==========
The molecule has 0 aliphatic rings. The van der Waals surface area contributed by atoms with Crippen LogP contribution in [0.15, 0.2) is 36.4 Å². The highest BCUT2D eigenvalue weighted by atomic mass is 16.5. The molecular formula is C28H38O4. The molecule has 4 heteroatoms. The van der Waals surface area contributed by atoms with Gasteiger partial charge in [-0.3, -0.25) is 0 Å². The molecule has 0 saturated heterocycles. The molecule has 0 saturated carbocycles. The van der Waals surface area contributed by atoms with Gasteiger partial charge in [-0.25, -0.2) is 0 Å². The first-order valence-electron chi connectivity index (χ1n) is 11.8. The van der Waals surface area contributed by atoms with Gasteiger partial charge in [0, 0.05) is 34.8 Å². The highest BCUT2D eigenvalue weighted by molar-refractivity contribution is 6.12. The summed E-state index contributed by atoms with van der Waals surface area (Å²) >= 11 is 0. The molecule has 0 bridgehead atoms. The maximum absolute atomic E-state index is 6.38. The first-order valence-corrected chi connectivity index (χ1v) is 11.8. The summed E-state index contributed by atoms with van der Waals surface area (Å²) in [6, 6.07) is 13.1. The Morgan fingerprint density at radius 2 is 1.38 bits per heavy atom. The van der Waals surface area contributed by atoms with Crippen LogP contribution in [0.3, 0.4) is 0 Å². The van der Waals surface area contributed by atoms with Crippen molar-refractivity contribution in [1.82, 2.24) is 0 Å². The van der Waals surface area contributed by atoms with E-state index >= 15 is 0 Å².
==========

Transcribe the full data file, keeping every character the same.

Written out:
The molecule has 0 aliphatic rings. The van der Waals surface area contributed by atoms with Crippen LogP contribution in [0.15, 0.2) is 36.4 Å². The highest BCUT2D eigenvalue weighted by atomic mass is 16.5. The molecular formula is C28H38O4. The molecule has 4 heteroatoms. The van der Waals surface area contributed by atoms with Gasteiger partial charge in [-0.3, -0.25) is 0 Å². The molecule has 0 saturated heterocycles. The molecule has 0 saturated carbocycles. The van der Waals surface area contributed by atoms with Gasteiger partial charge in [-0.25, -0.2) is 0 Å². The first-order valence-electron chi connectivity index (χ1n) is 11.8. The van der Waals surface area contributed by atoms with Gasteiger partial charge in [0, 0.05) is 34.8 Å². The highest BCUT2D eigenvalue weighted by molar-refractivity contribution is 6.12. The summed E-state index contributed by atoms with van der Waals surface area (Å²) >= 11 is 0. The molecule has 0 bridgehead atoms. The maximum absolute atomic E-state index is 6.38. The first-order valence-corrected chi connectivity index (χ1v) is 11.8. The summed E-state index contributed by atoms with van der Waals surface area (Å²) in [6, 6.07) is 13.1. The Morgan fingerprint density at radius 2 is 1.38 bits per heavy atom. The van der Waals surface area contributed by atoms with Crippen LogP contribution in [0.3, 0.4) is 0 Å². The van der Waals surface area contributed by atoms with Crippen molar-refractivity contribution in [1.82, 2.24) is 0 Å². The van der Waals surface area contributed by atoms with E-state index >= 15 is 0 Å².